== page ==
Over the years I’m sure that we have all received some kind of advice. Sometimes from parents, fiends, the media, or someone else. I remember some advice given long ago. “Always wash your hands before eating.” It was good medical advice because one didn’t always know what one had touched. But, there were those who let the
hand washing become some kind of fixation.
If memory serves me well, years ago there was a TV series called “Monk.” It was about a detective who had this hand-washing fixation. He washed his hands before (and sometimes after) meeting people. His secretary, standing next to him, was always ready with the box of Handy-Wipes. Now that was a fixation.
In the Gospel for the Twenty Second Sunday in Ordinary Time (Mark 7:1-23), some Scribes and Pharisees appear to have a fixation on hand washing. They ask Jesus why his disciples don’t wash their hands before eating.
Jesus takes this opportunity to distinguish among his listeners the difference between physical and spiritual cleanliness. It boils down to this quote. “Nothing that enters one, can defile that person, but the things that come out from within , are what defile.” (Mark 7: 15-16) That is to say, the physical (hand washing, cleanliness in general) and spiritual (ten commandments) must be distinguished.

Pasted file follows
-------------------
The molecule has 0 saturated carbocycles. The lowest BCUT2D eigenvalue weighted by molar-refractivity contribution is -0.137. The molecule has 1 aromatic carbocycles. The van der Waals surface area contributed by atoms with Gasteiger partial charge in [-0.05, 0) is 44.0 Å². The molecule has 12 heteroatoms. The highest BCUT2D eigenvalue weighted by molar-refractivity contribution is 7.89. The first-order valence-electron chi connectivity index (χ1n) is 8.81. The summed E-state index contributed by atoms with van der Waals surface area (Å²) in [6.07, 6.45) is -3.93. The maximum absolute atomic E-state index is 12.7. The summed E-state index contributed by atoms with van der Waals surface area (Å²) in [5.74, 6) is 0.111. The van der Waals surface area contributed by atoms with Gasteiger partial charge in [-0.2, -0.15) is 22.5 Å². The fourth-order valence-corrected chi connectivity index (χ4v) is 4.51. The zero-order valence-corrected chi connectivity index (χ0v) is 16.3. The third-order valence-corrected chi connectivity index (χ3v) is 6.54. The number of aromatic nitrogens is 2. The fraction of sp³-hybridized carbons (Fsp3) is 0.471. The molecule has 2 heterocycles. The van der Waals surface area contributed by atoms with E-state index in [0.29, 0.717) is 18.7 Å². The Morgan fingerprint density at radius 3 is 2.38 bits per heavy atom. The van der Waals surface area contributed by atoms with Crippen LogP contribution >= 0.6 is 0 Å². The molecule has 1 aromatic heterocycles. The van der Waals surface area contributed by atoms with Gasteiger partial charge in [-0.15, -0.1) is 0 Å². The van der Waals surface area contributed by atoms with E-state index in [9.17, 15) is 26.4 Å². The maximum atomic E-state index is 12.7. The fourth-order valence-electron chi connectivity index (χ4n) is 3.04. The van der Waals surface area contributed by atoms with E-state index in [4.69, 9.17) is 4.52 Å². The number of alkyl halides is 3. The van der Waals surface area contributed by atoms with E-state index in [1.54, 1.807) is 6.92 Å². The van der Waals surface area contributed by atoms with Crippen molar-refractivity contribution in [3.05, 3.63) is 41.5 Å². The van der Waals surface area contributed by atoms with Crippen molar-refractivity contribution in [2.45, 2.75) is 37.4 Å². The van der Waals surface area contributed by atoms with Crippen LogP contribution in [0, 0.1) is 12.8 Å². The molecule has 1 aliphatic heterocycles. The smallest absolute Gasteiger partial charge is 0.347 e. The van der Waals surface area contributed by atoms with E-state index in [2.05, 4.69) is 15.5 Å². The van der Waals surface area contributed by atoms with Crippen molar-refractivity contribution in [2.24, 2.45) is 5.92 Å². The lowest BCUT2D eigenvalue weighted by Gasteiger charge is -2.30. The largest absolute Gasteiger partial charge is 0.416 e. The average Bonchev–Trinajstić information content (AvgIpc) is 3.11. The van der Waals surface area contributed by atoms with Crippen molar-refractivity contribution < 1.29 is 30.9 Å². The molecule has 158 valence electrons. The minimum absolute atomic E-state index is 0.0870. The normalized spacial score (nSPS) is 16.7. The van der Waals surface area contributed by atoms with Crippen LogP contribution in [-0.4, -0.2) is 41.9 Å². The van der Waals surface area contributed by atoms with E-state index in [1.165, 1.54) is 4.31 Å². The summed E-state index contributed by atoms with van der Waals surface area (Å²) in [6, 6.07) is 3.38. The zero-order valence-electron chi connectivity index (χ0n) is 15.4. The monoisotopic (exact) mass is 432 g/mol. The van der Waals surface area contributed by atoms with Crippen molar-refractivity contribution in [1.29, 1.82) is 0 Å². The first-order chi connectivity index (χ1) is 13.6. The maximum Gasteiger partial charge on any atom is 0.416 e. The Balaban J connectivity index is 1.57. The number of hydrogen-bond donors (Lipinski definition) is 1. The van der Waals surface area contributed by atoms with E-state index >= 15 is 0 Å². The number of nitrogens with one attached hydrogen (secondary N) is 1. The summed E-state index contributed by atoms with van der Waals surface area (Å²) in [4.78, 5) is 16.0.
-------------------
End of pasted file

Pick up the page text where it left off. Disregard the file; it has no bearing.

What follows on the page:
The Gospel can tell us a couple of things. First, it is a good and healthy idea to wash one’s hands before eating, but not to the extent that Monk, the TV detective, did. Any kind of fixation is problematic. What one puts inside goes to the stomach.
Second, It would be wise to follow Jesus’ advice which comes at the end of today’s Gospel. “…It is what comes out of a person that defiles. For it is from within, from the human heart, that evil intentions come: fornication, theft, murder, adultery, avarice, deceit, wickedness, envy, slander, pride. All these evil things come from within, and they defile a person.” (Mark 7:20-23) What comes out comes from the heart.
In effect, it is good to wash your hands before eating, but cleanliness should not be an extreme. (Physical) But it is better not to give in to the vices mentioned above, because thoughts often become actions. And from our Baptism we all have the responsibility to treat others with dignity. (Spiritual)
If people really want to know what kind of people we are, they will judge us not by the cleanliness of our hands, but by the “cleanliness” of how we treat others, e.g. with justice, compassion, forgiveness, understanding. The message? “Keep it clean” when dealing with others.